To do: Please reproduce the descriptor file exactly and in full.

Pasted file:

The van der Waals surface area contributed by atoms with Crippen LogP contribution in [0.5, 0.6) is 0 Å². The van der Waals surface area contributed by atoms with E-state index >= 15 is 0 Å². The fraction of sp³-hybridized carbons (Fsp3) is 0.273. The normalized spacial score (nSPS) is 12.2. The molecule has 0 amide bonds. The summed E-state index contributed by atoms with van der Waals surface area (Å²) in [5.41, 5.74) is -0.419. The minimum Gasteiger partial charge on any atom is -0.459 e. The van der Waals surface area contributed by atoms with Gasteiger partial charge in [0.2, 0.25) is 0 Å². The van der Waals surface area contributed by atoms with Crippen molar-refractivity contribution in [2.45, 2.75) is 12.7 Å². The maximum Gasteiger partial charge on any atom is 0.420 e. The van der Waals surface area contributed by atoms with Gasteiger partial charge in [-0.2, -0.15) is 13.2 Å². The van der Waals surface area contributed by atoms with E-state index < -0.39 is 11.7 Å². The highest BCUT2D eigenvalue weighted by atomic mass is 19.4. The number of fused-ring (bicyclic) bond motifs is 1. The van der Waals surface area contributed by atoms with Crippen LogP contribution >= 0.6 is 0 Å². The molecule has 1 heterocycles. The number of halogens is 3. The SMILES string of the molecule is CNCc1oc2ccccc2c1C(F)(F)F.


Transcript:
The van der Waals surface area contributed by atoms with Crippen LogP contribution in [0.5, 0.6) is 0 Å². The van der Waals surface area contributed by atoms with E-state index >= 15 is 0 Å². The fraction of sp³-hybridized carbons (Fsp3) is 0.273. The normalized spacial score (nSPS) is 12.2. The molecule has 0 amide bonds. The summed E-state index contributed by atoms with van der Waals surface area (Å²) in [5.41, 5.74) is -0.419. The minimum Gasteiger partial charge on any atom is -0.459 e. The van der Waals surface area contributed by atoms with Gasteiger partial charge in [0.2, 0.25) is 0 Å². The van der Waals surface area contributed by atoms with Crippen molar-refractivity contribution in [2.45, 2.75) is 12.7 Å². The maximum Gasteiger partial charge on any atom is 0.420 e. The van der Waals surface area contributed by atoms with Gasteiger partial charge in [-0.2, -0.15) is 13.2 Å². The van der Waals surface area contributed by atoms with E-state index < -0.39 is 11.7 Å². The highest BCUT2D eigenvalue weighted by atomic mass is 19.4. The number of fused-ring (bicyclic) bond motifs is 1. The van der Waals surface area contributed by atoms with Crippen LogP contribution >= 0.6 is 0 Å². The molecule has 1 heterocycles. The number of halogens is 3. The SMILES string of the molecule is CNCc1oc2ccccc2c1C(F)(F)F.